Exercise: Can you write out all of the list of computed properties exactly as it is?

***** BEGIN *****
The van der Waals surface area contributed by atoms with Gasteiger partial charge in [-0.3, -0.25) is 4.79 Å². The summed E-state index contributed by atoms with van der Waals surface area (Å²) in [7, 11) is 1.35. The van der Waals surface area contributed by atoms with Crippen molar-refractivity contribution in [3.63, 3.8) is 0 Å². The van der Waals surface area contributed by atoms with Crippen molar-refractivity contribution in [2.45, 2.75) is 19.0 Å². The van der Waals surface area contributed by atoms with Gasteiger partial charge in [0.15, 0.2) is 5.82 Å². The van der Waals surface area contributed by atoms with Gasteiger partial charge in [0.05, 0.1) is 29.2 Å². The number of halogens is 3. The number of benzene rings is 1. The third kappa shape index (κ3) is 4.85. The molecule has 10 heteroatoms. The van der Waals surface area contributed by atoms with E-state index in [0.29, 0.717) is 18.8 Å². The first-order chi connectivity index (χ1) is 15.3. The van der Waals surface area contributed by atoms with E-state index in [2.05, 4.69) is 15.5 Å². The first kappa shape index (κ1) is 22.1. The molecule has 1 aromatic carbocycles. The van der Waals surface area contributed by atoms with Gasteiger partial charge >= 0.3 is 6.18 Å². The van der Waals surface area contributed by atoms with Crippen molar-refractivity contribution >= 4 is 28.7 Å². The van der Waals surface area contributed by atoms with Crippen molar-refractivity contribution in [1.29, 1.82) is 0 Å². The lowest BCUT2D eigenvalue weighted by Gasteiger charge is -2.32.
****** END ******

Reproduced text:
The van der Waals surface area contributed by atoms with Gasteiger partial charge in [-0.3, -0.25) is 4.79 Å². The summed E-state index contributed by atoms with van der Waals surface area (Å²) in [7, 11) is 1.35. The van der Waals surface area contributed by atoms with Crippen molar-refractivity contribution in [3.63, 3.8) is 0 Å². The van der Waals surface area contributed by atoms with Crippen molar-refractivity contribution in [2.45, 2.75) is 19.0 Å². The van der Waals surface area contributed by atoms with Gasteiger partial charge in [0.15, 0.2) is 5.82 Å². The van der Waals surface area contributed by atoms with Gasteiger partial charge in [0.05, 0.1) is 29.2 Å². The number of halogens is 3. The number of benzene rings is 1. The third kappa shape index (κ3) is 4.85. The molecule has 10 heteroatoms. The van der Waals surface area contributed by atoms with E-state index in [0.29, 0.717) is 18.8 Å². The first-order chi connectivity index (χ1) is 15.3. The van der Waals surface area contributed by atoms with E-state index in [2.05, 4.69) is 15.5 Å². The first kappa shape index (κ1) is 22.1. The molecule has 1 aromatic carbocycles. The van der Waals surface area contributed by atoms with Gasteiger partial charge >= 0.3 is 6.18 Å². The van der Waals surface area contributed by atoms with Crippen molar-refractivity contribution >= 4 is 28.7 Å². The van der Waals surface area contributed by atoms with Crippen molar-refractivity contribution in [1.29, 1.82) is 0 Å². The lowest BCUT2D eigenvalue weighted by Gasteiger charge is -2.32.